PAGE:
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When you’re suddenly the one who doesn’t speak the language

I work from home and really love doing so – the quiet, the lack of commute, having my cat share my office! But now and again a change is welcome, and when I was asked this year to work on site for the World Council of Churches in Geneva, I jumped at the chance. I thus spent nearly two weeks in Switzerland at the beginning of July, working in a team with three other translators in my language combination (there were twelve translators in the WCC language service altogether). There were quite a few eye-openers for me – what a pain it is to try and catch a bus for work during the morning rush hour, for example, or how nice it is to be able to turn around and just ask a colleague for a second opinion instead of having to post an enquiry on a forum – but perhaps the most interesting wasn’t actually directly to do with my translation work. Geneva is, of course, in the French-speaking part of Switzerland, and I don’t speak French. Well, I can order food, ask for directions, and thanks to my musical training can spout various operatic phrases (“Ah! Je ris de me voir si belle dans cette mirroir!”), but I cannot have a proper conversation with a French speaker, nor indeed understand a lot of what is spoken around me.
This was an unusual situation for me. When I travel, for various reasons I usually go to countries where one of my languages is spoken – Germany, Austria, German Switzerland, Canada, the U.S., Italy. I’m used to being able to understand what people around me are saying and being able to speak to them. Not being able to do so produced a number of instructive, albeit unpleasant reactions:
  • I felt helpless. Not being able to communicate what I wanted or needed made me feel powerless. Suddenly I was dependent on other people’s ability to speak one of “my” languages.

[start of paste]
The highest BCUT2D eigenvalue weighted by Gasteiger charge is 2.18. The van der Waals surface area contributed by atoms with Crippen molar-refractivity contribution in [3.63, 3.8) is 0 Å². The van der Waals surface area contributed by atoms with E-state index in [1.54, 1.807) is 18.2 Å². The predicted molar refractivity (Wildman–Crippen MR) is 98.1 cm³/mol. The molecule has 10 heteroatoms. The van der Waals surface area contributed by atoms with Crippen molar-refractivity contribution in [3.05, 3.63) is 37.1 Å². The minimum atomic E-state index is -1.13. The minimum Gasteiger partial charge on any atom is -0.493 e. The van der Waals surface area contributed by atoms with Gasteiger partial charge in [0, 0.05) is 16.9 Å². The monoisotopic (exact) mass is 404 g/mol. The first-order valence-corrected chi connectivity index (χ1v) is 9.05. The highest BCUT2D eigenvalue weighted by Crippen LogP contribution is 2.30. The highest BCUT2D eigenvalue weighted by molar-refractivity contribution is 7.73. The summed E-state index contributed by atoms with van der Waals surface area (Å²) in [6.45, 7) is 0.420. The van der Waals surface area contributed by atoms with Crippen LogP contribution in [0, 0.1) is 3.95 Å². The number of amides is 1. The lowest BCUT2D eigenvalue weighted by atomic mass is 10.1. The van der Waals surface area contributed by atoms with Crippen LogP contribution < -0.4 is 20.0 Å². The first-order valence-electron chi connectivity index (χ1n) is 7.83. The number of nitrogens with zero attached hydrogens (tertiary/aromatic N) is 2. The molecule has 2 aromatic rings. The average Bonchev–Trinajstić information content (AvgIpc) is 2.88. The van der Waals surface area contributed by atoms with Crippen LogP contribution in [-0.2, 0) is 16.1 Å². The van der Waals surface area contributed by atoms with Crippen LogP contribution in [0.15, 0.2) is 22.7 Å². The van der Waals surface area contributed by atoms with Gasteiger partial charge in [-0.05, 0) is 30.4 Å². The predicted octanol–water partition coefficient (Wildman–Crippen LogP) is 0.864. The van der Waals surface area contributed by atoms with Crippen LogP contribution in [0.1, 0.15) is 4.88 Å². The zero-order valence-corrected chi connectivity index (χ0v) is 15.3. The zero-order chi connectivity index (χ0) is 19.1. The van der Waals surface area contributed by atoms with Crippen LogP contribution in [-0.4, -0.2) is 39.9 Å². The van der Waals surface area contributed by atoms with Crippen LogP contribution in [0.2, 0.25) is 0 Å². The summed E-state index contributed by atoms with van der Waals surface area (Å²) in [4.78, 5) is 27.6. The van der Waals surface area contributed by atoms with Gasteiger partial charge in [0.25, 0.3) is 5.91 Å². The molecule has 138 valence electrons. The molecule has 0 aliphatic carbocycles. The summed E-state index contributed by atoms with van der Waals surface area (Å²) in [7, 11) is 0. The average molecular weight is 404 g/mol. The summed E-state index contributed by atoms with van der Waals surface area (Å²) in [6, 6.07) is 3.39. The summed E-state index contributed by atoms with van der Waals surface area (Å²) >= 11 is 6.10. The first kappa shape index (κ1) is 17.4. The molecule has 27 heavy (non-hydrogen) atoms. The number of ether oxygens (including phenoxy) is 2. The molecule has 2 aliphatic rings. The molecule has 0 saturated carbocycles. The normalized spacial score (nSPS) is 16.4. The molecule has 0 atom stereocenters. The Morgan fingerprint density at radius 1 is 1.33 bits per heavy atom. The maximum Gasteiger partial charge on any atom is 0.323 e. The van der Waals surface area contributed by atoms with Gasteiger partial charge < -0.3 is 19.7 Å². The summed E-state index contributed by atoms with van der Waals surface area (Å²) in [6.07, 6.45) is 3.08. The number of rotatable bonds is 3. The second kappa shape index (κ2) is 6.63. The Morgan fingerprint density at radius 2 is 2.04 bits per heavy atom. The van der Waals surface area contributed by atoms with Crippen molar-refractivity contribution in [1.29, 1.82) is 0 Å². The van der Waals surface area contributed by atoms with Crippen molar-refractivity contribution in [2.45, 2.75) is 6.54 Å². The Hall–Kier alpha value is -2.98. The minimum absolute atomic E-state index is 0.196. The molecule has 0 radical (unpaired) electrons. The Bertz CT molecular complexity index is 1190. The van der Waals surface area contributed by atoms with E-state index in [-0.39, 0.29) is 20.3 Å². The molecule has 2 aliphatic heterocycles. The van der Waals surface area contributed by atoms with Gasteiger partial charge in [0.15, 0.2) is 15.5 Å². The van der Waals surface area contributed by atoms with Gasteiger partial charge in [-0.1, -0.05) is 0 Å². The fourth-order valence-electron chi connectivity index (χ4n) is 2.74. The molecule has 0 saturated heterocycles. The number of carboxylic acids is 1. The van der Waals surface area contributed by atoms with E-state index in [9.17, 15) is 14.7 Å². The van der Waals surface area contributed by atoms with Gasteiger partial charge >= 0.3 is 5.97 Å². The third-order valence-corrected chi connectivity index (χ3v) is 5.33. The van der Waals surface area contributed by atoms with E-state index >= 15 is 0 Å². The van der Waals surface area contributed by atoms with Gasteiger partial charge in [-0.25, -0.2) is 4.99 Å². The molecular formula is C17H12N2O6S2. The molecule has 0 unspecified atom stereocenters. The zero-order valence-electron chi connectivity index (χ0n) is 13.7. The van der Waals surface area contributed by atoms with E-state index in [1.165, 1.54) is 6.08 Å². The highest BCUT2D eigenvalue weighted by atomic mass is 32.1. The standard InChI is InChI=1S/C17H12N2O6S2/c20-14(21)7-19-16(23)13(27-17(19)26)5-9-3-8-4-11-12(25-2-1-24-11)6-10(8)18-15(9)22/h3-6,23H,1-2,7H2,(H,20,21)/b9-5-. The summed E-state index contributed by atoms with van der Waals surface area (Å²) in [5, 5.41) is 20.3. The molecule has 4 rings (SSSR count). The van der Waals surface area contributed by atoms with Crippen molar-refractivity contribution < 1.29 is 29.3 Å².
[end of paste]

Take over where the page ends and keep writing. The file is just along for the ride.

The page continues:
• I felt stupid. There’s nothing like stuttering, trying to find the right word (no, make that any word), being reduced to pointing and saying “Cette…si vous plait…” to make you feel like a complete idiot – especially when everyone around you is speaking French with such ease.
  • I felt isolated. When all of us translators went off to the canteen at lunchtime, despite everyone’s best efforts to speak English so as to include me, conversation would inevitably drift into French. While I could often work out more or less what everyone was talking about, I was completely unable to join in.
All of this was very interesting for me. In theory, of course, I knew that not being able to communicate makes you feel powerless, but experiencing it full-on first hand was a completely different matter. It gave me a new understanding of the service we translators (and interpreters) provide: while on the surface we are helping clients to get a message written in language A across in language B, on a deeper level we are helping them not to feel helpless, stupid or isolated. An awareness of this will give us both new respect for our own work and greater empathy with our clients. This in turn can spur us on to produce work of an even higher standard.
So all in all, I feel the benefits of my embarrassing lack of French skills probably outweighed the drawbacks – even though I may invest in a “Beginners’ French” audio course before I visit Geneva next time!
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